Q = Question; A = Answer
A. FTA encourages grantees to produce revenue that can be used to offset program costs. However, FTA requires that revenue contracts be competitively awarded in order to give all businesses an opportunity to participate when a federally funded asset is being used as a revenue-enhancing source for the grantee. FTA distinguishes between competition necessary when there are limited contract opportunities and competition necessary when there are many contract opportunities.
If your agency intends to produce revenue from advertising on its bus shelters, opportunities to obtain advertising space on those shelters would be limited. For that reason, your agency should use a competitive process to permit interested parties an equal chance to obtain access to that space; see especially, FTA guidance concerning revenue contracts is contained in Chapter II, Subparagraph 2.b(4)(a) of FTA Circular 4220.1F, “Third Party Contracting Guidance,” available online. Additional guidance is available in FTA’s “Best Practices Procurement Manual” (BPPM), Section 126.96.36.199 – Revenue Contracts. (Revised: July, 2010)
A. FTA does not have any construction or installation requirements or specifications for bus shelters. If the shelters are to be purchased with Federal grant funds, and will be revenue producing, FTA does require grantees to compete the advertising contract in order to give all interested parties an equal opportunity obtain use of the federally assisted shelters. Revenue contracts with limited opportunities for participation, such as advertising on bus shelters, are discussed in the Chapter II, Subparagraph 2.b(4)(a) of FTA Circular 4220.1F, “Third Party Contracting Guidance,” available online. (Revised: July, 2010)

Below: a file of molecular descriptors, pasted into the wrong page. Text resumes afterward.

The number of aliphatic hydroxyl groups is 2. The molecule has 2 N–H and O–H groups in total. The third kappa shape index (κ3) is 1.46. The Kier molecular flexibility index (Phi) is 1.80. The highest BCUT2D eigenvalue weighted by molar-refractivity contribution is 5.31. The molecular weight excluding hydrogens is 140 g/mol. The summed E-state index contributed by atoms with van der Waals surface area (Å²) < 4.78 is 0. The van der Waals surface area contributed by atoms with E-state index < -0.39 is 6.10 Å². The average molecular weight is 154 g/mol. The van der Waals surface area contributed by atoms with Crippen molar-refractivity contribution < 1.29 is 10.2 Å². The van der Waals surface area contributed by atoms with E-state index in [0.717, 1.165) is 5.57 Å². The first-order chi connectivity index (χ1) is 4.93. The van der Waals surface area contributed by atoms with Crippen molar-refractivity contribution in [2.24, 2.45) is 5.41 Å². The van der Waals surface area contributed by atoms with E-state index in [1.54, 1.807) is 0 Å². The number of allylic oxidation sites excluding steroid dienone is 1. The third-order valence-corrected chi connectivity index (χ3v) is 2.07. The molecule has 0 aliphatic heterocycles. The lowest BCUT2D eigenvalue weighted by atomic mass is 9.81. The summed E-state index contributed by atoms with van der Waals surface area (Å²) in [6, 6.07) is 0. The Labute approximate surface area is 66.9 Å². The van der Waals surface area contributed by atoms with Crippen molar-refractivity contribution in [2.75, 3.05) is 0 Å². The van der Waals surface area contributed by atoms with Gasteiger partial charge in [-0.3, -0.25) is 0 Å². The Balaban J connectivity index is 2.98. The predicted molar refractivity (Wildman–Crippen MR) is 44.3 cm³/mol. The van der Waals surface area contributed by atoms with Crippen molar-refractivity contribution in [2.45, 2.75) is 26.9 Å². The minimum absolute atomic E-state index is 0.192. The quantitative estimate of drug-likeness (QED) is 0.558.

A. We would agree that a competitive RFP could be an effective method of soliciting offers leading to the ultimate award of a concession-type revenue contract. FTA does in fact require that concession-type revenue contracts generally be competed but does not specify the method of competition. Grantees have the discretion to choose the best method for soliciting bids or proposals. FTA guidance on procurement procedures is located in Chapter VI, Sections 2 and 3 of FTA Circular 4220.1F, “Third Party Contracting Guidance,” available online. (Revised: July, 2010)
A. We would agree that a competitive RFP could be an effective method of soliciting offers leading to the ultimate award of a concession-type revenue contract. FTA does in fact require that revenue contracts be competed but does not specify the method of competition. Grantees have the discretion to choose the best method for soliciting bids or proposals. FTA guidance on procurement procedures in Chapter VI, Sections 2 and 3 of FTA Circular 4220.1F, “Third Party Contracting Guidance,” available online. Additional guidance is available in FTA’s Best Practices Procurement Manual (BPPM), Section 4, “Methods of Solicitation and Selection.” (Revised: July, 2010)
A. Because the building was financed with Federal grant funds, even if the land were not, the building would qualify as a federally funded asset. Consequently, any revenue contracts associated with the building's use would have to be competitively awarded in order to provide all interested parties an equal opportunity to obtain that use if business opportunities can be expected to be limited. See, Chapter II, Subparagraph 2.b(4)(a) of FTA Circular 4220.1F, “Third Party Contracting Guidance,” available online. Additional guidance is available in FTA’s “Best Practices Procurement Manual” (BPPM), Section 4, “Methods of Solicitation and Selection.” (Revised: July, 2010)
A. The FTA Circular 4220.1F, “Third Party Contracting Guidance,” addresses revenue contracts in Chapter II, Paragraph 2.b(4)(a). But specific guidance about DBE participation is found in FTA’s “Best Practices Procurement Manual” (BPPM). The BPPM discusses revenue contracts in Section 188.8.131.52.
The BPPM advises that FTA policy requires revenue contracts to be competed so that all business entities have an equal opportunity for award, including DBEs. The following language is taken from the BPPM: